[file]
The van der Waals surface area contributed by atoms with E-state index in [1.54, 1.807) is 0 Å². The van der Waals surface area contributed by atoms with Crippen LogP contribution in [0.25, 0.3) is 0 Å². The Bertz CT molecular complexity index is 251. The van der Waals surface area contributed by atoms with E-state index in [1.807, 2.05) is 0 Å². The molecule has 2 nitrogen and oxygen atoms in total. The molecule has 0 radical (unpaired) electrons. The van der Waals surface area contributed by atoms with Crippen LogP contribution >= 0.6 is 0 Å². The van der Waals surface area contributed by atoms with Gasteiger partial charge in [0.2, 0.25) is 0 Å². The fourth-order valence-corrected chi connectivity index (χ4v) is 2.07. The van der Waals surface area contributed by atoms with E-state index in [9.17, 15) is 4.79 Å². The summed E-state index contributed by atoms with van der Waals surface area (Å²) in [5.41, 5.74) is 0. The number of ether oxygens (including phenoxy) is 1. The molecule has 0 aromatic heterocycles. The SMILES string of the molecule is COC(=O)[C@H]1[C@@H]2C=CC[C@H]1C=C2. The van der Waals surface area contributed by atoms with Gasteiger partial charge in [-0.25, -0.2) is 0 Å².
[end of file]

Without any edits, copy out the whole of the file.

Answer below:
The van der Waals surface area contributed by atoms with E-state index in [1.54, 1.807) is 0 Å². The van der Waals surface area contributed by atoms with Crippen LogP contribution in [0.25, 0.3) is 0 Å². The Bertz CT molecular complexity index is 251. The van der Waals surface area contributed by atoms with E-state index in [1.807, 2.05) is 0 Å². The molecule has 2 nitrogen and oxygen atoms in total. The molecule has 0 radical (unpaired) electrons. The van der Waals surface area contributed by atoms with Crippen LogP contribution >= 0.6 is 0 Å². The van der Waals surface area contributed by atoms with Gasteiger partial charge in [0.2, 0.25) is 0 Å². The fourth-order valence-corrected chi connectivity index (χ4v) is 2.07. The van der Waals surface area contributed by atoms with E-state index in [9.17, 15) is 4.79 Å². The summed E-state index contributed by atoms with van der Waals surface area (Å²) in [5.41, 5.74) is 0. The number of ether oxygens (including phenoxy) is 1. The molecule has 0 aromatic heterocycles. The SMILES string of the molecule is COC(=O)[C@H]1[C@@H]2C=CC[C@H]1C=C2. The van der Waals surface area contributed by atoms with Gasteiger partial charge in [-0.25, -0.2) is 0 Å².